Journalists As Opposition Researchers
Jonathan Chait makes an astute observation about the media's role in meme generation.
Friday was not a great day for political journalism. The story driving campaign news was that President Obama said ”the private sector is doing fine,” which he meant in the same basic way that I did this week when I was slowly recovering from a horrendous head cold and told people I was “fine,” but which Republicans seized on as if to suggest he meant “ideal.” But what set me off (on an extended Twitter rant, in fact) was actually not that story but a Buzzfeed article headlined “Mitt Romney Struggles To Identify A Donut.” They’re sort of the same thing.
The story is a short video clip of Romney pointing at a plate of delicious-looking doughnuts and saying, “Can you see that one of those chocolate, um, uh, chocolate goodies finds its way to our ride?” He was almost certainly not struggling to identify a doughnut. Maybe he was looking for a more specific word to identify the subgenre of doughnut he was pointing at. Maybe he was trying to come up with a more general term than doughnut, and he settled on “goodies.” In any case, I am nearly certain Romney was not unfamiliar with doughnuts.
Did Buzzfeed think Romney didn’t know what a doughnut was? I would also guess the answer is: almost certainly not. Rather, Buzzfeed was engaged in a kind of meta judgment. Somebody else — liberal bloggers, Democrats, an MSNBC host — would use the video to make the case that Romney didn’t know what a doughnut was. Romney, as we all know, is extremely wealthy and often out of touch with the realities of middle-class existence, so it could be claimedthat he couldn’t identify a doughnut, and it would become another piece of evidence for what we all know to be true about Romney, and surely is true, even though it is not actually evidence of anything.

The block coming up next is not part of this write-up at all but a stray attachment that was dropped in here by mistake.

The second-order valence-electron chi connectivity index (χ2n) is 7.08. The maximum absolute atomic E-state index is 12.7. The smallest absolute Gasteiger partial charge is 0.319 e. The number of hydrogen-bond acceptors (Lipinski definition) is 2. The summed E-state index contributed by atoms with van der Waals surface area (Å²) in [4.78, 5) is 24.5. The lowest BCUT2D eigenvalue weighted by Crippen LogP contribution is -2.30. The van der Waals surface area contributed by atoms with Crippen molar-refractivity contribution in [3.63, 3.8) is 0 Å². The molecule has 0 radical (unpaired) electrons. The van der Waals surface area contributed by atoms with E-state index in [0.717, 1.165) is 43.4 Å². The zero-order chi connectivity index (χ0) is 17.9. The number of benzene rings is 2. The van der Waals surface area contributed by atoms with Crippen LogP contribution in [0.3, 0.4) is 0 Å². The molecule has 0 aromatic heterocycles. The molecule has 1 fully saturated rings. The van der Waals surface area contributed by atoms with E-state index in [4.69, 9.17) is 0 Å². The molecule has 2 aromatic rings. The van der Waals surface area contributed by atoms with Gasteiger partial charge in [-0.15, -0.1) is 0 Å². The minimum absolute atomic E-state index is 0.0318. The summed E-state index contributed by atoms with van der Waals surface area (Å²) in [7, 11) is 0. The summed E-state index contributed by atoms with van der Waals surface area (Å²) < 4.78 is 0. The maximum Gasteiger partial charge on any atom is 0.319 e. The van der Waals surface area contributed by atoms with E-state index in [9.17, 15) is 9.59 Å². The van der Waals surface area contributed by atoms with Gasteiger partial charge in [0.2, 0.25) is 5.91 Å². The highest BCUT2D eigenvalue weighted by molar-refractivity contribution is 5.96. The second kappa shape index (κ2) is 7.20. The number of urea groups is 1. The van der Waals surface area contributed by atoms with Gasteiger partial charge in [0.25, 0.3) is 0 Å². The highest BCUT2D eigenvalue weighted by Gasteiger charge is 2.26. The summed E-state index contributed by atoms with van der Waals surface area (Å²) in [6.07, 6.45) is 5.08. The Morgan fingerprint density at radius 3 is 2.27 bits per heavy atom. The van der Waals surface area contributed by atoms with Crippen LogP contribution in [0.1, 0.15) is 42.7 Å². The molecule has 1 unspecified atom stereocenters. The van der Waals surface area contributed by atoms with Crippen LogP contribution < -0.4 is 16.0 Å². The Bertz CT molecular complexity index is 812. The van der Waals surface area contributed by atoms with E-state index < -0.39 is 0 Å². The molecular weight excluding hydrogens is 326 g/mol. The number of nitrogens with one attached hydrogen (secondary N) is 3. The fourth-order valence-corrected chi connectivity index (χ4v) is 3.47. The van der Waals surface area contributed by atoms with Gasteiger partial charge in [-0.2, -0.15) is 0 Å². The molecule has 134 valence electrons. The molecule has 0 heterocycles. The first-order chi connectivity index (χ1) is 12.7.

It’s obviously true that political campaigns will take their opponents’ statements out of context. That is probably unavoidable. The key step I’m focusing on here is when the journalist internalizes the work of the oppo researcher. Perhaps, in the end, the dumbest, least fair, most context-free interpretation of the line will ultimately prevail. But when journalists assume this will happen and make no effort to fight against that process, we go from merely reporting on the stupidity of politics to becoming accomplices of it.
The incentives are powerfully in the opposite direction, alas.
With the proliferation of media outlets and rise of aggregators and social media, fewer and fewer of us are consuming information in the way we did even a few years ago. As recently as 2004 or so, I read newspapers, watched specific television news and news commentary programs, and visited individual websites on a daily basis. Now, though, I consume my news in individual servings based on links that pop up on a couple of aggregation sites, my curated Twitter feeds, and my Google Reader feed. Indeed, Chait’s piece appears in New York magazine. I read perhaps half a dozen stories from that site a month–all via referral links. I don’t think I’ve ever intentionally visited the site otherwise.
While I’m more tech forward than most–certainly, most people of my generation–most under-60s are following a similar path.
What this means is that fewer and fewer loyal readers/viewers exist. In the old days, people just watched CBS Evening News and read the New York Times every day and read a few magazines every month. Consequentially, editors and producers could simply decide what news their audience ought to be aware of and craft it according to their own sensibility in terms of style, substance, and spin. Now, though, the impetus is on creating a clever headline or otherwise creating a meme that will get passed on through Twitter, Facebook, or other ways. That’s particularly the case for startups like Buzzfeed, who have zero built-in readers.
In turn, most of us in the commentariat race to jump on these memes early in order to put our spin on them. In the case of OTB, the spin is usually some version of “this meme is horseshit” or this “Outrage of the Day isn’t actually outrageous.” But just acknowledging the meme helps perpetuate it.
There’s no obvious way out of this cycle. To simply ignore most of these stories is not only disadvantageous from a business standpoint–like it or not, they drive substantial traffic–but contributes to the disinformation. Once the story has gone viral, a large number of people will believe it to be true, either because it confirms their pre-existing prejudice or because they only see the headline and don’t bother to read the story. Just as campaigns have no real alternative but to respond to their opponent’s distortions, pundits have little choice but to weigh in.